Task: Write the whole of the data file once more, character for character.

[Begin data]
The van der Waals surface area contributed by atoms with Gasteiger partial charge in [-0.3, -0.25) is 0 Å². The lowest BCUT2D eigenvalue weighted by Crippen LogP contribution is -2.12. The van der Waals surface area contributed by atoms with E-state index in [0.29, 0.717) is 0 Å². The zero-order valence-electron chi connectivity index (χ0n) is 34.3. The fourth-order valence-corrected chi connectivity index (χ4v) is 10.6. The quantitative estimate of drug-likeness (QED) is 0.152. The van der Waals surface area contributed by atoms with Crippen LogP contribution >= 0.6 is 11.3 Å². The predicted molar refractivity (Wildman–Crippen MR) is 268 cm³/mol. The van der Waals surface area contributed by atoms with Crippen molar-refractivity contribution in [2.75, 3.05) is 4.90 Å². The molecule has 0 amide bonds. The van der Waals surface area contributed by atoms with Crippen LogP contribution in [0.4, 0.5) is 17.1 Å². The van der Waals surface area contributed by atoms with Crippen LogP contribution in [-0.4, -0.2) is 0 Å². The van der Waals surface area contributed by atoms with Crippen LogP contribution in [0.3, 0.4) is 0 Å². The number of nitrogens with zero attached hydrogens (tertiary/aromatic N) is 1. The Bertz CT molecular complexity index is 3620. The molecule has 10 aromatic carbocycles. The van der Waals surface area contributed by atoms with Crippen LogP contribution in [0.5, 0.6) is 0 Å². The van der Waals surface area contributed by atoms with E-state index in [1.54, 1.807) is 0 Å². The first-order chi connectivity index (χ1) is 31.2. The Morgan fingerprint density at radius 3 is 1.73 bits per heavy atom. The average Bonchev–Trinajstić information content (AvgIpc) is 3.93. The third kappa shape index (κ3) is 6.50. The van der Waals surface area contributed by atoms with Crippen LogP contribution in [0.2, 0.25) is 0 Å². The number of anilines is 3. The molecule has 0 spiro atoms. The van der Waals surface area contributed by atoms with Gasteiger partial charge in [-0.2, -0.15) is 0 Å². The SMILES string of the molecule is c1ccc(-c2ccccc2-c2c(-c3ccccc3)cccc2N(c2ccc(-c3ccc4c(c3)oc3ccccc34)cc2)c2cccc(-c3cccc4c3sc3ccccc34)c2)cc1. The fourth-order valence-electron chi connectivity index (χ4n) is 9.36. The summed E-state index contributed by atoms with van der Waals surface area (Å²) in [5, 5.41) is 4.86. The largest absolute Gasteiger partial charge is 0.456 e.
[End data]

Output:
The van der Waals surface area contributed by atoms with Gasteiger partial charge in [-0.3, -0.25) is 0 Å². The lowest BCUT2D eigenvalue weighted by Crippen LogP contribution is -2.12. The van der Waals surface area contributed by atoms with E-state index in [0.29, 0.717) is 0 Å². The zero-order valence-electron chi connectivity index (χ0n) is 34.3. The fourth-order valence-corrected chi connectivity index (χ4v) is 10.6. The quantitative estimate of drug-likeness (QED) is 0.152. The van der Waals surface area contributed by atoms with Crippen LogP contribution >= 0.6 is 11.3 Å². The predicted molar refractivity (Wildman–Crippen MR) is 268 cm³/mol. The van der Waals surface area contributed by atoms with Crippen molar-refractivity contribution in [2.75, 3.05) is 4.90 Å². The molecule has 0 amide bonds. The van der Waals surface area contributed by atoms with Crippen LogP contribution in [0.4, 0.5) is 17.1 Å². The van der Waals surface area contributed by atoms with Crippen LogP contribution in [-0.4, -0.2) is 0 Å². The van der Waals surface area contributed by atoms with Crippen LogP contribution in [0.3, 0.4) is 0 Å². The number of nitrogens with zero attached hydrogens (tertiary/aromatic N) is 1. The Bertz CT molecular complexity index is 3620. The molecule has 10 aromatic carbocycles. The van der Waals surface area contributed by atoms with Crippen LogP contribution in [0.5, 0.6) is 0 Å². The van der Waals surface area contributed by atoms with E-state index in [1.54, 1.807) is 0 Å². The first-order chi connectivity index (χ1) is 31.2. The Morgan fingerprint density at radius 3 is 1.73 bits per heavy atom. The average Bonchev–Trinajstić information content (AvgIpc) is 3.93. The third kappa shape index (κ3) is 6.50. The van der Waals surface area contributed by atoms with Crippen LogP contribution in [0.2, 0.25) is 0 Å². The number of anilines is 3. The molecule has 0 spiro atoms. The van der Waals surface area contributed by atoms with Gasteiger partial charge in [-0.2, -0.15) is 0 Å². The SMILES string of the molecule is c1ccc(-c2ccccc2-c2c(-c3ccccc3)cccc2N(c2ccc(-c3ccc4c(c3)oc3ccccc34)cc2)c2cccc(-c3cccc4c3sc3ccccc34)c2)cc1. The fourth-order valence-electron chi connectivity index (χ4n) is 9.36. The summed E-state index contributed by atoms with van der Waals surface area (Å²) in [5, 5.41) is 4.86. The largest absolute Gasteiger partial charge is 0.456 e.